HTTP Basic Authentication with Devise

by ewout

Devise is becoming a popular gem for adding modular authentication to a rails application. It builds on top of warden, which provides a pluggable architecture for multiple authentication strategies at the rack level.

Since the cool kids are using it, we did not want to be left out and ported our main application from restful_authentication. Aside from being cool, the switch will make porting to rails 3 easier, the latest devise is compatible.

The application uses basic http authentication for private RSS feeds and ical subscriptions. This is pretty common at the service level of an application, machines do not like login forms. Devise works with basic authentication out of the box, but it will only work when the authentication headers are already present in the request. When they are not, devise will return a 302 redirect to the login form and the RSS reader gives up.

The solution is to create a new devise strategy  in config/initializers/devise.rb

class HttpAuthenticatableNonHtml < Devise::Strategies::HttpAuthenticatable
  def valid?
    not request_format.html? or super
  def http_authentication
    super or ''
Warden::Strategies.add(:http_auth_non_html, HttpAuthenticatableNonHtml)

Warden needs to be instructed to use the strategy, inside the Devise.config block.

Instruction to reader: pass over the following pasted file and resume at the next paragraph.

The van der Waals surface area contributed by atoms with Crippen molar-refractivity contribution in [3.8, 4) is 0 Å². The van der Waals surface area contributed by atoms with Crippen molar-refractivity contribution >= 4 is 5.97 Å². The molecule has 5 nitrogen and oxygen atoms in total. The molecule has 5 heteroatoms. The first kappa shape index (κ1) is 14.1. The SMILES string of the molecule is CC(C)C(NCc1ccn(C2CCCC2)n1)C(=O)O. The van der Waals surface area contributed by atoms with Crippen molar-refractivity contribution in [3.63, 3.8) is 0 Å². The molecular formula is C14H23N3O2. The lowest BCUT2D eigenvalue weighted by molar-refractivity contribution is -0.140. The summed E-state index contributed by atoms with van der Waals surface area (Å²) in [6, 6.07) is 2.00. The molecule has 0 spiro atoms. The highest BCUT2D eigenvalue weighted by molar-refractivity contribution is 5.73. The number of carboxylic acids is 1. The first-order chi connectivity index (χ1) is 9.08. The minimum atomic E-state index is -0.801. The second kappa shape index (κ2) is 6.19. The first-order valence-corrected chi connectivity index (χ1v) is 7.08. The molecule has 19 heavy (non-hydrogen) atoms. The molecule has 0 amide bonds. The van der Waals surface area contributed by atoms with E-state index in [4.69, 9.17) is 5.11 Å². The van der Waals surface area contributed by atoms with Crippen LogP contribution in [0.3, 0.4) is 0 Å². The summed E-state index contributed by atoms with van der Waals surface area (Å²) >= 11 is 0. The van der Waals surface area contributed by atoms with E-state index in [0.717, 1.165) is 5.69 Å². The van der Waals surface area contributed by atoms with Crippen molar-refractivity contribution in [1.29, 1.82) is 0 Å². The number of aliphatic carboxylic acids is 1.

config.warden do |manager|
  manager.default_strategies.unshift :http_auth_non_html

The strategy will return a 401 with authentication realm when accessing a protected resource that is not html.

How warden and devise work in rails

Figuring out this solution required diving into the warden an devise code, which is quite intimidating at first. I created a diagram that hopefully makes it easier to understand the basic working of the authentication stack.

  1. The HTTP request enters the rack stack.
  2. Warden gets the request and forwards it in the rack stack, adding an environment variable “warden” that points to an authentication proxy.
  3. The request gets dispatched to the rails controller, which may call authenticate_user! from a filter. This is an alias for request.env['warden'].authenticate!(:scope => :user).
  4. The warden proxy picks an authentication strategy. Any strategy for which valid? returns true is tried.
  5. When authentication succeeds, a user object is returned to the controller. When it fails, the symbol :warden is thrown down the stack, and caught by the warden rack application. The latter will return a response, which is a redirect to the login page by default. This can be overridden by calling warden.custom_response!.
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